(Note: My own personal project is to try to keep learning about human metabolism. Because even if a lot of the basics are well-known and can be learned with biochemistry textbooks, a lot of it is still unknown. And even if it is known, even if it's out there somewhere, there's still the challenge of putting it together. I think a lot of this work happens in various places on Paleohacks, even if that's not everyone's cup of tea -- and I certainly don't think it should be. Sorry about the long answer, but, you know, in for a penny in for a pound.)
on April 01, 2011
at 04:26 PM
I don't know if I can add a lot to the conversation regarding the more technical aspects of scalability. Many of the suggestions for helping new members/readers, are right on as I am one of them. I lurked for a while then joined, because I felt I had unique questions to ask and desired to respond to others. I tend to research my questions exhaustively before I put them out there which leads me to my suggestions as a newbie on how Paleohacks can keep the interest and participation high.
Everyone especially long time users please explain your answers fully with regards to abbreviations and acronyms. I often have to go off the site or the post to figure out what all the letters mean in some users answers.
Voting: If I get votes I'm thrilled. If it's my question and I get answers from long time users I'm thrilled. What I'm not so thrilled about is when I see answers whether mine or others not getting any votes even though they are often very good.(I've started voting a lot more!) In addition I often see longtime users (usually with very high points) getting a lot of votes for answers that are short, simple or flippant. I would find it discouraging if I felt that votes were more for popularity than for the best answers. Voting of course is subjective, but for my vote a detailed serious answer is more helpful to me. I also like thoughtful and personal responses whether they agree/disagree, or give me insights I hadn't thought of. Ultimately I think newbies will respond with more and better questions and answers when they get the feedback of votes.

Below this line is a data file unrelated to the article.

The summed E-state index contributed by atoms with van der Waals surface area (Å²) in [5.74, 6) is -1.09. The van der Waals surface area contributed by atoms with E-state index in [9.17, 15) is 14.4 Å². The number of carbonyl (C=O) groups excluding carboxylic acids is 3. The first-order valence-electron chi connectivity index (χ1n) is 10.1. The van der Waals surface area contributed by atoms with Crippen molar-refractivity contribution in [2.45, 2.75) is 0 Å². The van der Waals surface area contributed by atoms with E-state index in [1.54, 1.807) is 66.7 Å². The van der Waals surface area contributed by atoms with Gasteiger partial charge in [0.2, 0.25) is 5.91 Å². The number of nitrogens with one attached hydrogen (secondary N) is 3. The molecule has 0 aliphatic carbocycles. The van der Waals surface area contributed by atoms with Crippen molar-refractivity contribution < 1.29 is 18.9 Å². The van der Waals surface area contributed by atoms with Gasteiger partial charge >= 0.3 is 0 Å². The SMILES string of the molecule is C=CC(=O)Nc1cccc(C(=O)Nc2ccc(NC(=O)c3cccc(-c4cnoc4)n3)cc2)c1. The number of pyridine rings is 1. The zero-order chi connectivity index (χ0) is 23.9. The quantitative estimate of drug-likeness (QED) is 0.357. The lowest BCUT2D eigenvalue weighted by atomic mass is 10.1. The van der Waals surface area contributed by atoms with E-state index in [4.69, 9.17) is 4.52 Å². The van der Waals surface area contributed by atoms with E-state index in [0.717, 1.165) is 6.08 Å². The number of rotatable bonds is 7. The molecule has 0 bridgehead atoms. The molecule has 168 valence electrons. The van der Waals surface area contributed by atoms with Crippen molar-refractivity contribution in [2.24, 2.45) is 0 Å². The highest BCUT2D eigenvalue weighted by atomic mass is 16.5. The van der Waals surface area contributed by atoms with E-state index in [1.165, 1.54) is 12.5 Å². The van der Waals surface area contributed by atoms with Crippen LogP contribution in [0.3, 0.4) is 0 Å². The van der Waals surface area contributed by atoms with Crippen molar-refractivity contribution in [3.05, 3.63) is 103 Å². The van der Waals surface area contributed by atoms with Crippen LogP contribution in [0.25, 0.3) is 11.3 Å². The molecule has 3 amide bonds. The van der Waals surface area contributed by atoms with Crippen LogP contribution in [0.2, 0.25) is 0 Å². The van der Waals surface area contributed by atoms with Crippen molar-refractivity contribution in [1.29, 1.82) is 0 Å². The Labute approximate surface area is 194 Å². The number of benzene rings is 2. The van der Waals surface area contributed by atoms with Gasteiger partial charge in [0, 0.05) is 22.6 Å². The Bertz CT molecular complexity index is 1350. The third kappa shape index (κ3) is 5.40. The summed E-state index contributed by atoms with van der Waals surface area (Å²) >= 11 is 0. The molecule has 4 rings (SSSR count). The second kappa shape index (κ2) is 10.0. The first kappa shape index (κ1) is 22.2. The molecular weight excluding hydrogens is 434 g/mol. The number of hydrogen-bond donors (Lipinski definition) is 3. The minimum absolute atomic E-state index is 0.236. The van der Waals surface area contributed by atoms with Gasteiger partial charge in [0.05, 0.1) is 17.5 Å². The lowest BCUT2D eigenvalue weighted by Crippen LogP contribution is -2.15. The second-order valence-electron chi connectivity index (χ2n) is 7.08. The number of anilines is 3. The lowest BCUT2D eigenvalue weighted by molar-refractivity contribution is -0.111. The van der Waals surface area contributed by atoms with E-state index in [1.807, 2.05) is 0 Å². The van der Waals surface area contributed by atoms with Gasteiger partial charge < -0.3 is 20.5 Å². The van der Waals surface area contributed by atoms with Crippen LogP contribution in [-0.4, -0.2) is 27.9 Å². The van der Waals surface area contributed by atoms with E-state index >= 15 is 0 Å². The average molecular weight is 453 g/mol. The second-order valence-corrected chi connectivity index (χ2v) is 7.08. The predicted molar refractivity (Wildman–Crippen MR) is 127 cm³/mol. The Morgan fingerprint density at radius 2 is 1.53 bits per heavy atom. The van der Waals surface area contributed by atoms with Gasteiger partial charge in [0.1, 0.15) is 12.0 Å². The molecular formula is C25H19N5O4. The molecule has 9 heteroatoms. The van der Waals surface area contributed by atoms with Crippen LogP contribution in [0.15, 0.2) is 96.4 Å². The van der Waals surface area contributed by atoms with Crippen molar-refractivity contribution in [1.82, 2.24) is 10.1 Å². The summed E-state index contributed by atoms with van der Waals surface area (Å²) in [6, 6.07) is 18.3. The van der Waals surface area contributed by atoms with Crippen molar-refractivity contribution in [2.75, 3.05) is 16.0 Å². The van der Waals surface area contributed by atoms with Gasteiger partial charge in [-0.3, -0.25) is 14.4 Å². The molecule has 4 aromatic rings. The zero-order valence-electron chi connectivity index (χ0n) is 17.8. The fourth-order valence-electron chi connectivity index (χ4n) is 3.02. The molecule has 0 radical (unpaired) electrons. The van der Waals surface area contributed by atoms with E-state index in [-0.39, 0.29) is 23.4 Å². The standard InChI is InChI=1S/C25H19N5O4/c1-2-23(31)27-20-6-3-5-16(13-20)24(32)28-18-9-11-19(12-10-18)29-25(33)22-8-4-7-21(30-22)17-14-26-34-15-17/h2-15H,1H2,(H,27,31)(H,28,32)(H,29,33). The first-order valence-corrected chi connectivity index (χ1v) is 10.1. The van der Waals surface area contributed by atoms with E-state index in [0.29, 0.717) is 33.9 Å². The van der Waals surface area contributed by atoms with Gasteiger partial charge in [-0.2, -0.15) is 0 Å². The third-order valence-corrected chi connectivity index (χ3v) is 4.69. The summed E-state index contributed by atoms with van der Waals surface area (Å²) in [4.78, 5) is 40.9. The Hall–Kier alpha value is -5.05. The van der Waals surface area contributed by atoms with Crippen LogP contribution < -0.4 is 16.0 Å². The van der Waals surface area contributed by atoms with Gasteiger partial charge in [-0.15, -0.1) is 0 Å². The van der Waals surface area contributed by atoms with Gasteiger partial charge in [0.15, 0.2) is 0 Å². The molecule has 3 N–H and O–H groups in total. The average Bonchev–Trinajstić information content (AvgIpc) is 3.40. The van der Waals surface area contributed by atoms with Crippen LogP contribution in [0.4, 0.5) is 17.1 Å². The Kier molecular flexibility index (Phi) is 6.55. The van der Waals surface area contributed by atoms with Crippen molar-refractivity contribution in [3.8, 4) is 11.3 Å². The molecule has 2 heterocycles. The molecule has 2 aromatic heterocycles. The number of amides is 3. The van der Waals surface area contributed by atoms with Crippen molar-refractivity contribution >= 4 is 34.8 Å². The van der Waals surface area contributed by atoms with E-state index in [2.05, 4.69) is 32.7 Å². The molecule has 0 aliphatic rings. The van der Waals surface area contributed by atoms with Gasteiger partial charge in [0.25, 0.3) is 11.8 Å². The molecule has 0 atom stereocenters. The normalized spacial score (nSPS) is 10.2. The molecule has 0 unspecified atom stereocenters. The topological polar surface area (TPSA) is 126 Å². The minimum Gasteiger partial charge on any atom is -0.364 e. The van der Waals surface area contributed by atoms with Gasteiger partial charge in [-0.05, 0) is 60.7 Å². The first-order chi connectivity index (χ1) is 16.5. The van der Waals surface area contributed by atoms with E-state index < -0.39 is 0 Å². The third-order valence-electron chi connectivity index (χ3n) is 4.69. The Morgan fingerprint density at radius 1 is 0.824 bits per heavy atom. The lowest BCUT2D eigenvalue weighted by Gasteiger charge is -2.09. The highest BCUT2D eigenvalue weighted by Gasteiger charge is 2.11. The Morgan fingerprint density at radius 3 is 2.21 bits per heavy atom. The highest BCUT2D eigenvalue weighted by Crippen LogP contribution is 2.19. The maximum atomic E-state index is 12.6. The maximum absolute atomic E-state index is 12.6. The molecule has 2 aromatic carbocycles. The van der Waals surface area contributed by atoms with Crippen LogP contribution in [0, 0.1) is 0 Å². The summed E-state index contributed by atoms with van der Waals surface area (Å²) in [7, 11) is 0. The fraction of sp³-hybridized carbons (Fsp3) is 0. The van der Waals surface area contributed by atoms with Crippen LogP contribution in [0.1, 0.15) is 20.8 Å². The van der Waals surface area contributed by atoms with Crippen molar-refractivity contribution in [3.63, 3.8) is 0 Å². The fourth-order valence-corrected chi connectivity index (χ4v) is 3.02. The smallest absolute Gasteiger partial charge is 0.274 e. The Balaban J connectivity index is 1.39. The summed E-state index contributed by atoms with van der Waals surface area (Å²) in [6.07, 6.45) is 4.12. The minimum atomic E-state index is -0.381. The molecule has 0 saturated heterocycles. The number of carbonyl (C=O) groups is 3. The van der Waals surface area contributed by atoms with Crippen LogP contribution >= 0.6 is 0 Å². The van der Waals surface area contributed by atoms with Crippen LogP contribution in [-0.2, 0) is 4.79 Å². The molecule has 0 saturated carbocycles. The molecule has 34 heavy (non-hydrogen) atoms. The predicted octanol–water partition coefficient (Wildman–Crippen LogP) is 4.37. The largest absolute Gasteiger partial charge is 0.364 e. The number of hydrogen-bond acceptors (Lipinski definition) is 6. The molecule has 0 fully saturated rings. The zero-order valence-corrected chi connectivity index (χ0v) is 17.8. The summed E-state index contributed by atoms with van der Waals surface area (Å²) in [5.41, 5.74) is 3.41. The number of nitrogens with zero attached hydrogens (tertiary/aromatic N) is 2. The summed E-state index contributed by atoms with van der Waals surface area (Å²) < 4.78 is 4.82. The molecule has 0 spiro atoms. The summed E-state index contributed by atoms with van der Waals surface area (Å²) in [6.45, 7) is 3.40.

One of the pitfalls of any like minded group is to lose patience, criticize, and otherwise punish people we don't feel agree enough with us. (yet:) If PH really nurtures the dissenting views, the questioning views, the skeptical views. It will make PH seem balanced and approachable. People with opposing views or who are less than "on board" with paleo are one of the keys to growing. It let's those who want to learn feel like they can ask anything without risking the ire of the group.
In other words Newbies respond to caring and support which is what I think Paleohacks does very well most of the time.
on March 18, 2011
at 12:51 AM
It's funny that you mention this, because I never really thought about it before earlier today. I'm reading a book called Crowdsourcing by Jeff Howe. Today I read a section that says that crowds with a similar knowledge base tend to do one of two things: A) they divide into factions that pit some ideas against others, or B) they slowly develop a consensus. Jeff's argument is that either of these actions serves to decrease the diversity of the crowd (and so decrease its value as a problem-solving entity). He seems to feel that part of the value of internet communities is to bring together people from disparate backgrounds who can increase the diversity of a knowledge base and therefore increase the number of innovative and efficient solutions to problems.
I haven't been around this site long enough to get an idea of the phenomena you're describing, but I wonder whether the plethora of information that is now available on the Paleo diet and lifestyle makes the community more homogeneous and less diverse. Perhaps people are all coming at this site with information from the same five or six books and blogs, and so therefore the perceived value of the community is not growing at the exponential rate you might otherwise predict. I???ll just have to spend more time here and see what kind of value I can discern before I can really make a determination.